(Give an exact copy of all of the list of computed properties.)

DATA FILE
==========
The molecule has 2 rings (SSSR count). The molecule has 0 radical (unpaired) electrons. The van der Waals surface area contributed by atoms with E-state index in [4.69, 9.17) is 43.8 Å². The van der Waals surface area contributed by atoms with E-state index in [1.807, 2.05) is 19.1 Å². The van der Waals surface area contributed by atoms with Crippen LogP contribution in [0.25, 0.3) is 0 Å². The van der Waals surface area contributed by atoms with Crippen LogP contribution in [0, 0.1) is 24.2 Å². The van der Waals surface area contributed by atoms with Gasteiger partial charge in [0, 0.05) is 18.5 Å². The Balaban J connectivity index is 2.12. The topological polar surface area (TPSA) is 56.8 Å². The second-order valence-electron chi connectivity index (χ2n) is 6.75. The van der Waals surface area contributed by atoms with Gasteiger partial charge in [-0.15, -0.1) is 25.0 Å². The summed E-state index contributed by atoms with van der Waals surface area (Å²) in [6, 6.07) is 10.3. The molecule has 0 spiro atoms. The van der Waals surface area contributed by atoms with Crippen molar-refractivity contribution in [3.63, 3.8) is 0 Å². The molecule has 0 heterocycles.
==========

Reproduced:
The molecule has 2 rings (SSSR count). The molecule has 0 radical (unpaired) electrons. The van der Waals surface area contributed by atoms with E-state index in [4.69, 9.17) is 43.8 Å². The van der Waals surface area contributed by atoms with E-state index in [1.807, 2.05) is 19.1 Å². The van der Waals surface area contributed by atoms with Crippen LogP contribution in [0.25, 0.3) is 0 Å². The van der Waals surface area contributed by atoms with Crippen LogP contribution in [0, 0.1) is 24.2 Å². The van der Waals surface area contributed by atoms with Gasteiger partial charge in [0, 0.05) is 18.5 Å². The Balaban J connectivity index is 2.12. The topological polar surface area (TPSA) is 56.8 Å². The second-order valence-electron chi connectivity index (χ2n) is 6.75. The van der Waals surface area contributed by atoms with Gasteiger partial charge in [-0.15, -0.1) is 25.0 Å². The summed E-state index contributed by atoms with van der Waals surface area (Å²) in [6, 6.07) is 10.3. The molecule has 0 spiro atoms. The van der Waals surface area contributed by atoms with Crippen molar-refractivity contribution in [3.63, 3.8) is 0 Å². The molecule has 0 heterocycles.